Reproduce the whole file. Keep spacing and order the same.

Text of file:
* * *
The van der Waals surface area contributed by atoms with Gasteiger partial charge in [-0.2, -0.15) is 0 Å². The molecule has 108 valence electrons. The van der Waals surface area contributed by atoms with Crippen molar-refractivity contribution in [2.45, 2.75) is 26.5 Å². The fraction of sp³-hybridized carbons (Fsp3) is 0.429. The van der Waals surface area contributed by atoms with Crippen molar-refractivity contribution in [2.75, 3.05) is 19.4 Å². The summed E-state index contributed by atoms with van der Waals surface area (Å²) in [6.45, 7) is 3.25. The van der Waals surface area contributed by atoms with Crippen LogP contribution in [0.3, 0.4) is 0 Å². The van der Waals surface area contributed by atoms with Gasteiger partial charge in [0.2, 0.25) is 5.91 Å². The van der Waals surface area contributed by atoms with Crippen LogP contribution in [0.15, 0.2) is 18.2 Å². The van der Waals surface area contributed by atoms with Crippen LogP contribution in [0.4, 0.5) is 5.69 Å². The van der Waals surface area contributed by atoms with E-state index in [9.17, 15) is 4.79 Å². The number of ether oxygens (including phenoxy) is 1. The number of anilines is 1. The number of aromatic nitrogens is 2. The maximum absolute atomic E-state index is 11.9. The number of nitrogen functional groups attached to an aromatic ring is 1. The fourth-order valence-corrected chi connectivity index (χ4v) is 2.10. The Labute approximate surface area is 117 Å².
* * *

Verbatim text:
The van der Waals surface area contributed by atoms with Gasteiger partial charge in [-0.2, -0.15) is 0 Å². The molecule has 108 valence electrons. The van der Waals surface area contributed by atoms with Crippen molar-refractivity contribution in [2.45, 2.75) is 26.5 Å². The fraction of sp³-hybridized carbons (Fsp3) is 0.429. The van der Waals surface area contributed by atoms with Crippen molar-refractivity contribution in [2.75, 3.05) is 19.4 Å². The summed E-state index contributed by atoms with van der Waals surface area (Å²) in [6.45, 7) is 3.25. The van der Waals surface area contributed by atoms with Crippen LogP contribution in [0.3, 0.4) is 0 Å². The van der Waals surface area contributed by atoms with Gasteiger partial charge in [0.2, 0.25) is 5.91 Å². The van der Waals surface area contributed by atoms with Crippen LogP contribution in [0.15, 0.2) is 18.2 Å². The van der Waals surface area contributed by atoms with Crippen LogP contribution in [0.4, 0.5) is 5.69 Å². The van der Waals surface area contributed by atoms with E-state index in [9.17, 15) is 4.79 Å². The number of ether oxygens (including phenoxy) is 1. The number of anilines is 1. The number of aromatic nitrogens is 2. The maximum absolute atomic E-state index is 11.9. The number of nitrogen functional groups attached to an aromatic ring is 1. The fourth-order valence-corrected chi connectivity index (χ4v) is 2.10. The Labute approximate surface area is 117 Å².